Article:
One of the main reasons that we decided to use existing utilities -- instead of being self-contained -- is that our property has the rare distinction of qualifying for city water.  When we talked to several of the locals, we discovered that this is quite a perk.  Wells in this area are expensive and notoriously unreliable.  The unanimous recommendation was that if we can possibly get city water, then by all means we should take advantage of it.

Of course, getting the water from the highway up to our building site was a different matter.  We hired our neighbor Scott to dig a trench and lay a conduit all the way from the highway up the dirt road to our building site.  In addition to laying the water pipe, he also laid phone cables.  (Water and phone are allowed to be in the same trench.  On the other hand, California's PG&E specifies that electrical wire must be in its own trench.)  Scott installed a meter at the highway, and several faucets all the way up to our building site.

When we first bought the property, the previous owner warned us that we would probably need a "step up" pump.  At the time, we didn't quite understand what that meant.  Now we found out.  The water pressure from the city is enough to bring the water halfway up the hill, but not enough to bring it all the way to our building site.

As a result, we can only get water from a faucet halfway down the hill, a good walk when you're carrying several jugs to be refilled.  While it's a great inconvenience, we've gotten used to it.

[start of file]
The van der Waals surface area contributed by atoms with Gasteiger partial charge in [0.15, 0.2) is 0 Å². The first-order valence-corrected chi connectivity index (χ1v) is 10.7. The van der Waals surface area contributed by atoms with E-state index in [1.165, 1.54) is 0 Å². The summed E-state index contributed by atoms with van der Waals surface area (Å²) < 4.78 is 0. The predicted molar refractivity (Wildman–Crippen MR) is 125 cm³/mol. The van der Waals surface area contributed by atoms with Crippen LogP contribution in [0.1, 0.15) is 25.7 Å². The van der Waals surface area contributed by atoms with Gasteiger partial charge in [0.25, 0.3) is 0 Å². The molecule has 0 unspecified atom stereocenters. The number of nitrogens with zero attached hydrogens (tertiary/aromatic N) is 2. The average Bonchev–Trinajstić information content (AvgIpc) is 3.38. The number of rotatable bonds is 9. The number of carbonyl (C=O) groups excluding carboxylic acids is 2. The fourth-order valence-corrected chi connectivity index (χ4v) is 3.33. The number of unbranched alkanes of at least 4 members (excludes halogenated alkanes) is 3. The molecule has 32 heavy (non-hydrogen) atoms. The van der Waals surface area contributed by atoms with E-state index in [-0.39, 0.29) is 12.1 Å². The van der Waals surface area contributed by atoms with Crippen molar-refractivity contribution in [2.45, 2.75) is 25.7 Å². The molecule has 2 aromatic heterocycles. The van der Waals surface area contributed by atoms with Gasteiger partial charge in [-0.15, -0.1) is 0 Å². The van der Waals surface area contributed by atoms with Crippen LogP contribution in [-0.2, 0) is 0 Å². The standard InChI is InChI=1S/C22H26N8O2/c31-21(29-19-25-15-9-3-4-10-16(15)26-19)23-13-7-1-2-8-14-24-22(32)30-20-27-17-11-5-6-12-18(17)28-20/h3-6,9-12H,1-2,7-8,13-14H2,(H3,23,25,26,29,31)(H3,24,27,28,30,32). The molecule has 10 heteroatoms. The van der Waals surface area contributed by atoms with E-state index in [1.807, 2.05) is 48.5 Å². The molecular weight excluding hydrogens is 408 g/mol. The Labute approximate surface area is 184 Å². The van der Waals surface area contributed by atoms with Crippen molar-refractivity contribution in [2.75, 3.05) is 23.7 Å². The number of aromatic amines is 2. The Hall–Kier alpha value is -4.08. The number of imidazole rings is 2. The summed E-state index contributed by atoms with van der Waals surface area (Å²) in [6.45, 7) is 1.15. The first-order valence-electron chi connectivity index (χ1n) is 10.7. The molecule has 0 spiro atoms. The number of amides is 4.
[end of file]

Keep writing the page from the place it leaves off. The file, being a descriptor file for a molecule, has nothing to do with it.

We are researching what it would take to get a "step up" pump to bring the water the rest of the way up the hill.  The trouble is that such a pump will require a holding tank... and electrical power.  (We will probably also need a second holding tank next to the house.)

Gail has been researching both a solar electric option and a standard electric option.  The problem with solar is that water pumps are very energy-intensive.  The problem with standard electrical is that we would need to bring electricity an extra distance down the hill to the location of the pump  Neither option is ideal.  At this point, we don't believe that we will have our water problems resolved by the time we begin building.

On the brighter side, we have discovered an abundance of recreational water in the area.  There is a reservoir about a half-hour drive away.  At one end is a beach, where we can use inflatable rafts and air mattresses.  At the other end is a deep swimming hole surrounded by huge rock cliffs.  Both are refreshing on hot summer days, when the weather can approach 100.

Gail has also purchased a solar camping shower.  When left in the sun for a few hours, the large black water bag can deliver a nice hot shower.



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On the left: our portable toilet and privacy tent.
On the right: our septic system.

Even though we are on city water, we are not on a city sewage system.  Almost everyone in this area relies on a septic system and leach field.  We knew before we purchased -- thanks to a closing report -- that we would require a custom engineered septic system, due to the amount of flagstone on the mountain.